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Interview: Pulitzer Prize Author Takes Close Look at Woodrow Wilson's Legacy

Putnam Books
Woodrow Wilson and William Taft. Berg combed through hundreds of thousands of documents in the Wilson Archives for this biography.

One hundred years ago, a president took office who would set the course of the American century, end an era of isolationism, set the stage for the New Deal and eventually become one of the most controversial and fundamentally misunderstood figures ever to lead the nation.

A new biography corrects a lot of misconceptions about the 28th president, but perhaps more importantly humanizes and brings to life an important figure in the American narrative.

Pulitzer Prize winner and author A. Scott Berg joined KUT’s David Brown in the studio to discuss his new book, “Wilson.”

“There is a misconception of who he was, and that’s probably the main reason i wanted to write this book,” Berg said. “To show that he was possibly, not forgetting Lincoln here, the most deeply passionate, highly emotional president we ever had.”

Wilson’s road to the White House was a rather short one. In October 1910, he was the president of Princeton University. In November 1912, he was elected president of the United States, serving a partial term as governor of New Jersey in between.

“Woodrow Wilson enjoyed the most meteoric rise in American history, period,” Berg said. “He was hand-picked by possibly the most corrupt machine in the most corrupt state in the union to be their puppet, to be their face man. The first thing he did was kick out that very machine. He barred them from entering state buildings.”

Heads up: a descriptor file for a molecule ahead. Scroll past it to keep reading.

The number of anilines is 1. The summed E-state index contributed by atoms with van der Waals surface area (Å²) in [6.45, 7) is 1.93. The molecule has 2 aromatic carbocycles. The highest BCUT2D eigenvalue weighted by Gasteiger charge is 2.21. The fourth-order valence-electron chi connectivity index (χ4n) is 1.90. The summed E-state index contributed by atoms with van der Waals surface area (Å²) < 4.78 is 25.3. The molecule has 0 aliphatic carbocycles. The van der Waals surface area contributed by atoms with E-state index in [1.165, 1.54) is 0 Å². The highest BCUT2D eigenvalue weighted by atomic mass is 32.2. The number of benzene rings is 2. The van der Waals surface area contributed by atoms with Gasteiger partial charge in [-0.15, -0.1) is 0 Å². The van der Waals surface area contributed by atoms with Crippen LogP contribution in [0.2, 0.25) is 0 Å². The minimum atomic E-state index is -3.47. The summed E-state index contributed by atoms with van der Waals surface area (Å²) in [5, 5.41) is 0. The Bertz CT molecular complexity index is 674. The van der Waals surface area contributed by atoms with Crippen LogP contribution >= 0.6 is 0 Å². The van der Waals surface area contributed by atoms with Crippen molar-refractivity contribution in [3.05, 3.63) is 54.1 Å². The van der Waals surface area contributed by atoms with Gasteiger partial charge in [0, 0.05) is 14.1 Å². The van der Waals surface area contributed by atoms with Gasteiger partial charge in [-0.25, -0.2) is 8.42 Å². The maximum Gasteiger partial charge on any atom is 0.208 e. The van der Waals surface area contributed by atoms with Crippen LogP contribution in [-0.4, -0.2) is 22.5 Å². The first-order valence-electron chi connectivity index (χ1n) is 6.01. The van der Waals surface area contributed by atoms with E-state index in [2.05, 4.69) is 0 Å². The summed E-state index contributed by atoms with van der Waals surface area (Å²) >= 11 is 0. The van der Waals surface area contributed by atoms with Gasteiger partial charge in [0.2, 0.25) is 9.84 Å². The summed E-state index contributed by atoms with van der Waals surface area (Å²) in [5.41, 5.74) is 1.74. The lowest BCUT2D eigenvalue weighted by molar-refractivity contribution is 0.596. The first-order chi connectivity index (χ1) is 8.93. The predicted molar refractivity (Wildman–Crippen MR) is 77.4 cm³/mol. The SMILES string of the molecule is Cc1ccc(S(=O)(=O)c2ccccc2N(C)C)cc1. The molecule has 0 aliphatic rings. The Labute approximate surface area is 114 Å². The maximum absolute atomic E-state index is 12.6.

Once Wilson took office, he brought in a progressive agenda called “The New Freedom” that introduced many current government initiatives that exist today, such as the eight-hour workday, modern income tax and the Federal Reserve System. “He brought a whole new definition to what presidents do and how they do it,” Berg said.

While Wilson pushed forward a progressive agenda, he also supported  regressive measures such as Jim Crow laws in federal workplaces. By allowing two of his cabinet members to introduce segregation in the post office and treasury department, he set back many African Americans who had started to make inroads in these offices.

“When he became president, integration was on his mind,” Berg said. “But he truly felt in his heart of hearts, the country simply wasnt ready for it. Wilson felt that whenever integration hit this country, there would be a bloody revolution, and part of him didn't want it on his watch.”

This was a significant black mark on Wilson’s legacy and an example of one of the contradictory aspects of his presidency, according to Berg. He added that Wilson’s presidency 100 years ago can still provide insight to where we are as a country today.
“Now a 100 years from Wilson’s inauguration, people are coming to realize that where we are today, not only mirrors everything Wilson went through, but we’re all the products of the world Wilson invented. All progressive legislation goes back to Wilson. For use or misuse, every president who’s offered an incursion to another country goes back to Wilson’s notion, this introducing of a moral component to American foreign policy.”

You can listen to the entire interview in the Soundcloud player above. “Wilson” is on bookshelves now.

David entered radio journalism thanks to a love of storytelling, an obsession with news, and a desire to keep his hair long and play in rock bands. An inveterate political junkie with a passion for pop culture and the romance of radio, David has reported from bases in Washington, London, Los Angeles, and Boston for Monitor Radio and for NPR, and has anchored in-depth public radio documentaries from India, Brazil, and points across the United States and Europe. He is, perhaps, known most widely for his work as host of public radio's Marketplace. Fulfilling a lifelong dream of moving to Texas full-time in 2005, Brown joined the staff of KUT, launching the award-winning cultural journalism unit "Texas Music Matters."
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